Philippines ‘world’s deadliest country’ for environmental activists

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The Philippines has replaced Brazil as the world’s deadliest country for people protecting their land and environment from exploitation.

At least 164 farmers and land rights activists were killed worldwide last year — 30 of them in the Philippines — according to UK-based campaign group Global Witness.

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Across 19 countries surveyed, mining was linked to 43 deaths, with fatal attacks also recorded at hydropower projects and in disputes involving agribusiness and logging companies.

world's deadliest country
For the first time, the Philippines has been named as the world’s deadliest country for environmental defenders.

“Much of the persecution of land defenders is being driven by demand for the land and raw materials needed for products we consume every day, from food to mobile phones to jewellery,” said Alice Harrison, a campaigner at Global Witness.

“This trend only looks set to worsen as strongmen politicians around the world are stripping away environmental and human rights protections to promote business at any cost.” 

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Following the Philippines were Colombia with 24 killings, India with 23 and Brazil with 20.

Reacting to the report today (Tuesday, July 30), presidential spokesman Salvador Panelo said: “Well, that happens. If there are conflicts among claimants of a particular land, killings occur because of the viciousness of the rivalry between the claimants.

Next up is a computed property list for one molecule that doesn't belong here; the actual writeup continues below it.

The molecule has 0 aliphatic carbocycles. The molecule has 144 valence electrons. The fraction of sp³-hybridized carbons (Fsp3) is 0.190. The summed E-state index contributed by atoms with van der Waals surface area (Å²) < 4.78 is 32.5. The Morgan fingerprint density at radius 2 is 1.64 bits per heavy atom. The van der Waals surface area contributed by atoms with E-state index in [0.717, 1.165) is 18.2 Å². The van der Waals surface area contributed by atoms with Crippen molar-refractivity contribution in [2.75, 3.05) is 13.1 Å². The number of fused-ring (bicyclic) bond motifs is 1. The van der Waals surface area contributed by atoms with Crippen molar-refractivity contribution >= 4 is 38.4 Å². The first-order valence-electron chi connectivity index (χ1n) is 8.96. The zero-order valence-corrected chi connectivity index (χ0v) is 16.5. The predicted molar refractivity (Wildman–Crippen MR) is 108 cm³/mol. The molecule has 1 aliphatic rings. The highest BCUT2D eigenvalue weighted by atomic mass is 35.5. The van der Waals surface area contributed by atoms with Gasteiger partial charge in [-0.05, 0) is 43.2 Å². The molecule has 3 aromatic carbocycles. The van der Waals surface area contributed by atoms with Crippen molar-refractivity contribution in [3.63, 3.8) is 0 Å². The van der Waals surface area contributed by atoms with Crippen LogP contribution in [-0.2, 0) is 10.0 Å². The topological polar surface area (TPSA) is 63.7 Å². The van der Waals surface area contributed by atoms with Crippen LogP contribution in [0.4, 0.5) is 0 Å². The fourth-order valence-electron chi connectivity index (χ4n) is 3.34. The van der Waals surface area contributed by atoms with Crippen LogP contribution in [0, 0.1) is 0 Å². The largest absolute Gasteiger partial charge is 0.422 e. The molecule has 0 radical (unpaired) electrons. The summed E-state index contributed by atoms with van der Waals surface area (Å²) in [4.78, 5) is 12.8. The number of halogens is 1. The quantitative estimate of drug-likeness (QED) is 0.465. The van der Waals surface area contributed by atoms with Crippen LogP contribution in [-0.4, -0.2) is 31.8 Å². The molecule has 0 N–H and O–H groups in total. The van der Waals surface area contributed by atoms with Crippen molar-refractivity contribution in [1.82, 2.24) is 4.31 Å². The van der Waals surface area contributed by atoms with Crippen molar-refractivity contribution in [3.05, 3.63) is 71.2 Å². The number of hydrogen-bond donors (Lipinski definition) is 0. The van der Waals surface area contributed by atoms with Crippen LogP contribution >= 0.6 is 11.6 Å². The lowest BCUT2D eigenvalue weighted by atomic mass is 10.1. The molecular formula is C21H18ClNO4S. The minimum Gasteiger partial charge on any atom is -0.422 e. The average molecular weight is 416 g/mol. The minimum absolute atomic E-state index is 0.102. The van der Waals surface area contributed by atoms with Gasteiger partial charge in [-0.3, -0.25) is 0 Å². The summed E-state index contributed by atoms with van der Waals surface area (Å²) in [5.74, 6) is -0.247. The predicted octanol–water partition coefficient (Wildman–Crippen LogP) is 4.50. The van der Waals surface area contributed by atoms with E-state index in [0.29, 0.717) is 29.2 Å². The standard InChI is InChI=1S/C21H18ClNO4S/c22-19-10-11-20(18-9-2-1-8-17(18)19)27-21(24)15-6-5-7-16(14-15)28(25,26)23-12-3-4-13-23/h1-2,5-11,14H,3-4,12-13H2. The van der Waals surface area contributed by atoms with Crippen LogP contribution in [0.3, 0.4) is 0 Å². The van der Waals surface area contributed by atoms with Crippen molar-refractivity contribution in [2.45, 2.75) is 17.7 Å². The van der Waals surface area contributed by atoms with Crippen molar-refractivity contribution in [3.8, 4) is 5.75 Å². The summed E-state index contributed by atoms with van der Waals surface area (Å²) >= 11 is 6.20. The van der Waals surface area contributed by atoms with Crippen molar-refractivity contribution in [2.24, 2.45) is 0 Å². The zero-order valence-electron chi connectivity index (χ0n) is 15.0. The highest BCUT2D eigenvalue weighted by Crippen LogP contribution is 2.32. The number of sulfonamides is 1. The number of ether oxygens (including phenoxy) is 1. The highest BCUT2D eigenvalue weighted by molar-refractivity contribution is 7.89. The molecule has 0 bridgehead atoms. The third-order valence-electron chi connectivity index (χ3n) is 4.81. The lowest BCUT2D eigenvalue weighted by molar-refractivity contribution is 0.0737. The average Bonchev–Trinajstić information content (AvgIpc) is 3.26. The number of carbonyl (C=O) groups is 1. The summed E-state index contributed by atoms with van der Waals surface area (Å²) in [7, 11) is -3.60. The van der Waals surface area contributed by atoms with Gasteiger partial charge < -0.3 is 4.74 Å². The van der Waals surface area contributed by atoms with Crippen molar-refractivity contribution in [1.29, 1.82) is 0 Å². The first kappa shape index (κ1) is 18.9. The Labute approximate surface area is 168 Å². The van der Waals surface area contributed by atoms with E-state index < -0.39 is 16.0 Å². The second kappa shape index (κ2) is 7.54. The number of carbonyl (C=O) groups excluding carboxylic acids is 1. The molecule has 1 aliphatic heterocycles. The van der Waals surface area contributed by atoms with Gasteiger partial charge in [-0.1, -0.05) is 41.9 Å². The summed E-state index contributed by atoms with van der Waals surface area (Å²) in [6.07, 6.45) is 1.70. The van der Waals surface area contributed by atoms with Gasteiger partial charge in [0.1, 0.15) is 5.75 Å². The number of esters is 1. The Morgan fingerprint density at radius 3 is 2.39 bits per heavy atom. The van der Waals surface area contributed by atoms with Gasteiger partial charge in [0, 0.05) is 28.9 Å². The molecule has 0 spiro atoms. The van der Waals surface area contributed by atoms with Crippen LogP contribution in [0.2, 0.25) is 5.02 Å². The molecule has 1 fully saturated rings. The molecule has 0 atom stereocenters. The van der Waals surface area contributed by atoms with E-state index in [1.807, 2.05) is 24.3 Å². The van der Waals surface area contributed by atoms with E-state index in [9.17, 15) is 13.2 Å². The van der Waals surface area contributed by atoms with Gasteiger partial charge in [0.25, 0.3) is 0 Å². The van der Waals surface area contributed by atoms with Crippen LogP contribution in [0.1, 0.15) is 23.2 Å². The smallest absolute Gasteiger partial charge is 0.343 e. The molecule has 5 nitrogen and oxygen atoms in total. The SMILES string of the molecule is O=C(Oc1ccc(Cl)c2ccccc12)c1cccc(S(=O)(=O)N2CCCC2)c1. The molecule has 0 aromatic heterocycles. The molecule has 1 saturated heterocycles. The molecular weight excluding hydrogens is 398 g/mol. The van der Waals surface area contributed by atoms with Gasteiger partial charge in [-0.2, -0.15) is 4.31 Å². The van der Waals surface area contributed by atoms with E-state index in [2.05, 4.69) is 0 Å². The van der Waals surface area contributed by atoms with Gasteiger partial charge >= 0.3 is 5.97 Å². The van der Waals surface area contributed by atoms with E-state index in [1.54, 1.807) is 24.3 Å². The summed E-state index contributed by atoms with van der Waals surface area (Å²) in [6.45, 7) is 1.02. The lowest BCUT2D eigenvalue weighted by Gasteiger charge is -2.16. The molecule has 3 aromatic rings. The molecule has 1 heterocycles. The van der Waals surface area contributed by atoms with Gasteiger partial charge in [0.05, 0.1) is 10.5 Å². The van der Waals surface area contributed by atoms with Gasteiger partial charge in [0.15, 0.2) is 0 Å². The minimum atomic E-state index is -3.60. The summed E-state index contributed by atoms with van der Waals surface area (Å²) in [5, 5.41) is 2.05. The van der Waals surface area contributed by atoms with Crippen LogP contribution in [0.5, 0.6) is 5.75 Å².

“Let me tell you that the government will always be concerned with respect to any violence inflicted against the citizens of this country, whether done by outside forces or by those inside this country.” 

According to former Agrarian Reform Secretary Rafael Mariano, a total of 177 farmers have been killed since President Duterte was elected in July 2016. Some human rights groups put the overall figure at nearly 300. 

Cristina Palabay, secretary general of land rights group Karapatan, said: “The Duterte regime’s intensified militarisation of communities has had catastrophic effects.

“The expanded power given to the police and the military has suppressed dissent and promoted threats, harassment and attacks against activists and human rights defenders.”

As we reported earlier this month, the UN’s human rights agency passed a resolution to investigate the killings linked to the president’s war on drugs.

Previously, Mr Panelo has called this resolution “grotesquely one-sided, outrageously narrow, and maliciously partisan”.

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